20 Books That Were Definitely On Your Summer Reading List In The '90s
The 1990s saw me from ages two through 12 — essential years for anyone growing into a young reader (especially since between the ages of two and 12, you presumably learn how to read at some point.) And even though reading or being read to in school was always the best hour of the day, the books I read over the summer as a kid became some of my all-time, life-long favorites — even well after I grew out of them. Every June, after stockpiling a school year’s worth of Scholastic Books orders and signing up for my local library’s summer reading challenge (which, not to brag or anything, I pretty much always won) I wanted nothing more than to hole up in my bedroom for the next three months, reading my way through a stack of books every kid who grew up in the ‘90s remembers. (Bunnicula, anyone?) Needless to say, my obsession with reading started pretty early — and it hasn’t let up yet. But even if you’re not as completely obsessed with the written word as I am, you still probably remember some of these books from your own childhood summers.
Revisit the best from your bookshelves of years gone by, with these 20 books that were on your summer reading list in the ‘90s — and then read ‘em like its 1999 all over again.
1. Dinosaurs Before Dark by Mary Pope Osborne
The Magic Tree House books were my first serious book series as a child — in that I seriously had to have them all. Between the riveting plot, the short chapters, and the detailed illustrations, you could easily read one of these gems a day during the summer. So thank goodness there were only about a thousand of them in the series. In case you forgot (but honestly, how could you?) The Magic Tree House series features two kiddos named Jack and Annie, who discover a tree house filled with books, which transport them back in time. Basically my dream as a kid. Maybe minus the time travel.
2. Sideways Stories from Wayside School by Louis Sachar
This was one of those books that I distinctly remember as being read aloud to me in school — and then I just had to get a copy of my own to read (and reread) again over the summer months. From the entire school having been built 30 stories high, one classroom on top of the other; to the raincoat-wearing rats who were inexplicably desperate to attend classes; to the day each student was invited to make ice cream that tasted like their personality this book was literally everything to a second grader. Everything.
3. Black Beauty by Anna Sewell
I may have been the only young girl I knew who didn’t go through a horse phase when I was growing up — quite frankly, they terrified me. But the classic story of Black Beauty was definitely an exception, with its message about treating not only horses, but all animals with kindness and respect. It almost made me want to go to sleep-away horse camp (but not quite.)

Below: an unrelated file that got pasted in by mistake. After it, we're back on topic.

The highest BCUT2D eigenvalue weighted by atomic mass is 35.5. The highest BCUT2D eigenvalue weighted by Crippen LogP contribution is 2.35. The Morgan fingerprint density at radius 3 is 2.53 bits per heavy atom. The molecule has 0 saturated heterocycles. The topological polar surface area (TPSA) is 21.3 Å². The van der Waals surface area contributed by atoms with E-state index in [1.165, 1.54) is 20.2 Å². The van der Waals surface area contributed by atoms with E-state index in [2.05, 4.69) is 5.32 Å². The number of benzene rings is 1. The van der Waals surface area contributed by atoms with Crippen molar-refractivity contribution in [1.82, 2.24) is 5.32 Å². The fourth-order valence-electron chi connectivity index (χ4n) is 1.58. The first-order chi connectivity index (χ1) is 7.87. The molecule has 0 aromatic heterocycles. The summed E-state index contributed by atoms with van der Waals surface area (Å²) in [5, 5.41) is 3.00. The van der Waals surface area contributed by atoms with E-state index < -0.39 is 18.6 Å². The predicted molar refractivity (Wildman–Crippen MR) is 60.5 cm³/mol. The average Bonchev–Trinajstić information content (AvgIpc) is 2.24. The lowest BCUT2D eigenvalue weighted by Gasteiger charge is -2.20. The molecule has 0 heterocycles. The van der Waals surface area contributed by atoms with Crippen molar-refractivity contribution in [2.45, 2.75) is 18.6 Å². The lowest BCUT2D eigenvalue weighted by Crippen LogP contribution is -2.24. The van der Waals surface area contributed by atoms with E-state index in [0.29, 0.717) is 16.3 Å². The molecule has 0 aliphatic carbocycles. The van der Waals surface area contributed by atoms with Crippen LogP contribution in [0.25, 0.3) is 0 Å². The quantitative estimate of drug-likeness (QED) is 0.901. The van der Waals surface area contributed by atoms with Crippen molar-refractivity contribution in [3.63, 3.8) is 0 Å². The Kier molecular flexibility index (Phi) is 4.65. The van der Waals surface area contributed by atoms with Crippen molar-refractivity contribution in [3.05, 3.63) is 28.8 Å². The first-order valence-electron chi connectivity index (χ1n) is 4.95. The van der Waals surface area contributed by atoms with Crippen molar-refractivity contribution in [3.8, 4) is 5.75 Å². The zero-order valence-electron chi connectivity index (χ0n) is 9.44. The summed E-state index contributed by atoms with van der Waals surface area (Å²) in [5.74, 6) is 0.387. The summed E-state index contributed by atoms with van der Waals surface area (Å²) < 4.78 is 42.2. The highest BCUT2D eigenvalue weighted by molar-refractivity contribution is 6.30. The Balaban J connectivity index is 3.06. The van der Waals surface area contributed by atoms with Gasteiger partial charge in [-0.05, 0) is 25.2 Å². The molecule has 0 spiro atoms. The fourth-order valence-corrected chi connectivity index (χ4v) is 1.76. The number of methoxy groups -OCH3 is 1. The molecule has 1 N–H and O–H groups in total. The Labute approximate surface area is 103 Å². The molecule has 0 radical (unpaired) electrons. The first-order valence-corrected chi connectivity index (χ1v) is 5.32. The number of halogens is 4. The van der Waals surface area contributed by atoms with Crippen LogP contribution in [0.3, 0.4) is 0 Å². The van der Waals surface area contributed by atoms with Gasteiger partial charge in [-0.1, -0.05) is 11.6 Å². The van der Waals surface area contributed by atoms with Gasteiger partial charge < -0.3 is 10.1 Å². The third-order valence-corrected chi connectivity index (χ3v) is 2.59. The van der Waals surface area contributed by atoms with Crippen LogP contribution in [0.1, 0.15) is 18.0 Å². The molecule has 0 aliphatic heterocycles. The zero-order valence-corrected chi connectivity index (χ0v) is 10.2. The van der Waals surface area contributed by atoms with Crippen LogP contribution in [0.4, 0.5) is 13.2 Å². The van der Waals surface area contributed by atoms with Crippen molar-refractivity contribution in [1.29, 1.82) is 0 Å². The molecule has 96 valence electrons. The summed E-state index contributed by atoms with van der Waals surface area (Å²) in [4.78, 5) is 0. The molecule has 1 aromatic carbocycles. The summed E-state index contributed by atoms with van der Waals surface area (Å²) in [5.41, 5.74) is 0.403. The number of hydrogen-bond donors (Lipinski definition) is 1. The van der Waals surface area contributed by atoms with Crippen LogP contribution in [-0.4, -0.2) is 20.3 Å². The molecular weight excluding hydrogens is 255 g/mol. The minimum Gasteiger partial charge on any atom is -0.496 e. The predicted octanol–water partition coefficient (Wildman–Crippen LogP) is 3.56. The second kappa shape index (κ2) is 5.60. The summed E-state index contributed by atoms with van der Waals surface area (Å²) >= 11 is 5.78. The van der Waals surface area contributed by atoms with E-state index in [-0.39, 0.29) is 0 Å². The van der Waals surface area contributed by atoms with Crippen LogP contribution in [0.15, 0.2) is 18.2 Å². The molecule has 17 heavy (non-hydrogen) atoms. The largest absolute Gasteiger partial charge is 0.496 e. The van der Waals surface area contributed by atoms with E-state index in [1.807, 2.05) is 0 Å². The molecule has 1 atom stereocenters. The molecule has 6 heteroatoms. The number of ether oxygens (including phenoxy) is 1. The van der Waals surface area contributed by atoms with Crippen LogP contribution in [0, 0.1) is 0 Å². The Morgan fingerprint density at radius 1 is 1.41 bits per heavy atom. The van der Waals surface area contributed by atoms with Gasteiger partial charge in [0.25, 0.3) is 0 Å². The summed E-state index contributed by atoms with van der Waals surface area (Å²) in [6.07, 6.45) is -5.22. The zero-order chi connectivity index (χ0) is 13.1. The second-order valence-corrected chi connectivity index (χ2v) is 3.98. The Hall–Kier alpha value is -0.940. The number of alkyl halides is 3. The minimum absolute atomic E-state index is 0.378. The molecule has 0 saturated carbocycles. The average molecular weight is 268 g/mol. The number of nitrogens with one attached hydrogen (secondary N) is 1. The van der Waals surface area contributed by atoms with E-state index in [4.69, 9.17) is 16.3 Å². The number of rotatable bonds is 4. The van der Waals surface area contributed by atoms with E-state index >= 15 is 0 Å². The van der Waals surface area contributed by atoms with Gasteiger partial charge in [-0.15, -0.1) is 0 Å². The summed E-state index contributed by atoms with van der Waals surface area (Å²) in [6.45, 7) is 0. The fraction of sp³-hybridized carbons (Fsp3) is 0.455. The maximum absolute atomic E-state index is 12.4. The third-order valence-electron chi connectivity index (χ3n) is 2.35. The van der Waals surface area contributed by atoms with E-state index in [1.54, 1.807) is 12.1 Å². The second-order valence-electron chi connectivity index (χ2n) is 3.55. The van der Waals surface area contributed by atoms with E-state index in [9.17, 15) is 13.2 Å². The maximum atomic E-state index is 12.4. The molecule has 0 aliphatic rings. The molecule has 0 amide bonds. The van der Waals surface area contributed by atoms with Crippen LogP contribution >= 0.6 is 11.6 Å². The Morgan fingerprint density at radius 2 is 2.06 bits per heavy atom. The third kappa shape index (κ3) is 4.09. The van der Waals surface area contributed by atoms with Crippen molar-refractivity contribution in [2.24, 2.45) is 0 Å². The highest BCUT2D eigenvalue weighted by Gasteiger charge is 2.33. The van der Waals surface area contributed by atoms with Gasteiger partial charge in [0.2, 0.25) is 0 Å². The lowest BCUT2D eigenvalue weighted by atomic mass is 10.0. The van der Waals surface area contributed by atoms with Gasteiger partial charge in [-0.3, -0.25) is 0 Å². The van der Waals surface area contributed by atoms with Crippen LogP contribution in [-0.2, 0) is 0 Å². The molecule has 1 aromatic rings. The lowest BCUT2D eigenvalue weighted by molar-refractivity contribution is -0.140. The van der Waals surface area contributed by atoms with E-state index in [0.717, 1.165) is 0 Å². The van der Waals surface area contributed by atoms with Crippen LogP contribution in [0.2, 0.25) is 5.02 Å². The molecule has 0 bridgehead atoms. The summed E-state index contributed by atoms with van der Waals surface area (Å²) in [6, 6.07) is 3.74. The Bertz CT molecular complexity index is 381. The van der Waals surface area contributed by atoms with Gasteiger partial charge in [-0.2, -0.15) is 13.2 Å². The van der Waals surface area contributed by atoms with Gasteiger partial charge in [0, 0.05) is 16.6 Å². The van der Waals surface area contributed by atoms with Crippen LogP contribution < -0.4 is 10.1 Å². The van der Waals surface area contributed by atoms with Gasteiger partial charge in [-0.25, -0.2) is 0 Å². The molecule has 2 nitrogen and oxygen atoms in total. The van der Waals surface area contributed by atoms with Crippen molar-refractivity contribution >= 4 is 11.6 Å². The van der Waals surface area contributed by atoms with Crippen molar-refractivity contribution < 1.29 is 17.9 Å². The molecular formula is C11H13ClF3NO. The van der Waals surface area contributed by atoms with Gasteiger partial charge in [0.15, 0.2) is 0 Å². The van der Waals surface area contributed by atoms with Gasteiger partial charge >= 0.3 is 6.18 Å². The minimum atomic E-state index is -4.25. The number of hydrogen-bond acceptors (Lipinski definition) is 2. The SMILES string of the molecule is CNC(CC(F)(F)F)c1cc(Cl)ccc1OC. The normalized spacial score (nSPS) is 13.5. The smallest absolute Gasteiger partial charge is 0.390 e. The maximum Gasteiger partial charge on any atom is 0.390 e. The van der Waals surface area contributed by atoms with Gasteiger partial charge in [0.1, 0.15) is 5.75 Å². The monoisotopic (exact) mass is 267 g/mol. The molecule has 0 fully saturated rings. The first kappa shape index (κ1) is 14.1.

4. Ramona the Pest by Beverly Cleary
Trapped in a house with your siblings all summer long just meant that Ramona and her sister, Beezus, became more relatable than ever. From Ramona's inability to sit still for more than three seconds, to the fact that I’m pretty sure she could have probably built a scud missile out of construction paper if left alone for long enough, I loved Ramona and her (admittedly pesky) antics when I was a kid… although if I had to choose as an adult, I think I’m totally on Team Beezus.
5. Mrs. Piggle-Wiggle by Betty MacDonald
One thing I didn’t appreciate nearly enough about Mrs. Piggle-Wiggle as a child growing up in the ‘90s was the fact that she really was a woman who lived outside the box, knew herself well, and wasn’t afraid to be exactly the person who she was. The divorcée of a pirate? No problem. Her house upside-down and in constant shambles? Kind of like my first version of Louise Erdrich’s Advice to Myself. Plus, her theories about raising children are spot-on.
6. Homer Price by Robert McCloskey
This collection of short, endearing stories features an American-as-apple-pie boy named Homer Price, who lives in Centerburg — a town that somehow manages to out-Mayberry even Mayberry. The homemade doughnuts and the crime-fighting pet skunk were really the highlights of Homer Price.
7. Mr. Popper's Penguins by Richard and Florence Atwater
The utter absurdity of this book definitely did not register with me as a young reader, and it doesn’t detract from my love for this novel now (it was just nice to think about penguins during the hot summer months.) Mr. Popper is a humble house painter who somehow acquires the only penguin in the history of penguins to give birth to ten baby penguins. And then he tries to keep them in his bathroom.
8. Stuart Little by E.B. White
One of the companion books to Charlotte’s Web (remember, they came in that fantastic three-book box set with Trumpet of the Swan?) Stuart Little is the book that made elementary school children everywhere ask their mothers when they were going to give birth to a mouse-brother of their own. To no avail, I might add. I personally just kept getting human siblings. Nonetheless, Stuart is a great adventurer, and I’d like to think of this novel as the one of the first that sparked my love of travel memoirs.
9. The Enormous Egg by Oliver Butterworth
Another perfect ‘90s summertime read in which reality played absolutely no part whatsoever. The Enormous Egg tells the story of Nate Twitchell, whose farm hen somehow manages to lay a triceratops-hatching egg. I didn’t look at a hard-boiled egg the same way for years after reading this novel.